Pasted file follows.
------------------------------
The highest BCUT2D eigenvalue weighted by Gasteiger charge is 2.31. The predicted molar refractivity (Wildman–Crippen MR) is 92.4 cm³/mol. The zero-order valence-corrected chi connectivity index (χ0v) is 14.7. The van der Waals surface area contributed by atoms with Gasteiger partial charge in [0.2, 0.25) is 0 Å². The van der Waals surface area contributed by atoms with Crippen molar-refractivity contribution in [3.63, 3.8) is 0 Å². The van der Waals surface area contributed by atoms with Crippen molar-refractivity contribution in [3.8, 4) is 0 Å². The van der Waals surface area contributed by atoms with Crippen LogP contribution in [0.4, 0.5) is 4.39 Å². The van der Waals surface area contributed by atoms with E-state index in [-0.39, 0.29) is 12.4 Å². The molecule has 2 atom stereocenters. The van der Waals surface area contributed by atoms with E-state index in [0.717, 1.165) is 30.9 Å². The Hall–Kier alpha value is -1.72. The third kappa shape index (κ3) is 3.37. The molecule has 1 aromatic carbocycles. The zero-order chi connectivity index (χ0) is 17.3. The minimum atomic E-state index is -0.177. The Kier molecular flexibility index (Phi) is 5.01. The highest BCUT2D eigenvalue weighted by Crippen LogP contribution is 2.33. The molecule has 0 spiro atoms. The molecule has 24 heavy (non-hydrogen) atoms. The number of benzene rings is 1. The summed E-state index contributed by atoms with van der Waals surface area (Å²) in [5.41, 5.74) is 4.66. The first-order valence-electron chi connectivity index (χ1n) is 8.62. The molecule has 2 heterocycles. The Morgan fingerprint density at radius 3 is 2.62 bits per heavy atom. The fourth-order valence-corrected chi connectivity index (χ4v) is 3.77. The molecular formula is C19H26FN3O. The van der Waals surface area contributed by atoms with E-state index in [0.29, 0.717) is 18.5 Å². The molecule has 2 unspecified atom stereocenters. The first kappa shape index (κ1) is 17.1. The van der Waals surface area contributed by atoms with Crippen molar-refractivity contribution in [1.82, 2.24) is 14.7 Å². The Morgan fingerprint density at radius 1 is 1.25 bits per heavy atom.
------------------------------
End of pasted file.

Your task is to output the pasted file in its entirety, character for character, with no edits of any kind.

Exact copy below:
The highest BCUT2D eigenvalue weighted by Gasteiger charge is 2.31. The predicted molar refractivity (Wildman–Crippen MR) is 92.4 cm³/mol. The zero-order valence-corrected chi connectivity index (χ0v) is 14.7. The van der Waals surface area contributed by atoms with Gasteiger partial charge in [0.2, 0.25) is 0 Å². The van der Waals surface area contributed by atoms with Crippen molar-refractivity contribution in [3.63, 3.8) is 0 Å². The van der Waals surface area contributed by atoms with Crippen molar-refractivity contribution in [3.8, 4) is 0 Å². The van der Waals surface area contributed by atoms with Crippen LogP contribution in [0.4, 0.5) is 4.39 Å². The van der Waals surface area contributed by atoms with E-state index in [-0.39, 0.29) is 12.4 Å². The molecule has 2 atom stereocenters. The van der Waals surface area contributed by atoms with E-state index in [0.717, 1.165) is 30.9 Å². The Hall–Kier alpha value is -1.72. The third kappa shape index (κ3) is 3.37. The molecule has 1 aromatic carbocycles. The zero-order chi connectivity index (χ0) is 17.3. The minimum atomic E-state index is -0.177. The Kier molecular flexibility index (Phi) is 5.01. The highest BCUT2D eigenvalue weighted by Crippen LogP contribution is 2.33. The molecule has 0 spiro atoms. The molecule has 24 heavy (non-hydrogen) atoms. The number of benzene rings is 1. The summed E-state index contributed by atoms with van der Waals surface area (Å²) in [5.41, 5.74) is 4.66. The first-order valence-electron chi connectivity index (χ1n) is 8.62. The molecule has 2 heterocycles. The Morgan fingerprint density at radius 3 is 2.62 bits per heavy atom. The fourth-order valence-corrected chi connectivity index (χ4v) is 3.77. The molecular formula is C19H26FN3O. The van der Waals surface area contributed by atoms with E-state index in [0.29, 0.717) is 18.5 Å². The molecule has 2 unspecified atom stereocenters. The first kappa shape index (κ1) is 17.1. The van der Waals surface area contributed by atoms with Crippen molar-refractivity contribution in [1.82, 2.24) is 14.7 Å². The Morgan fingerprint density at radius 1 is 1.25 bits per heavy atom.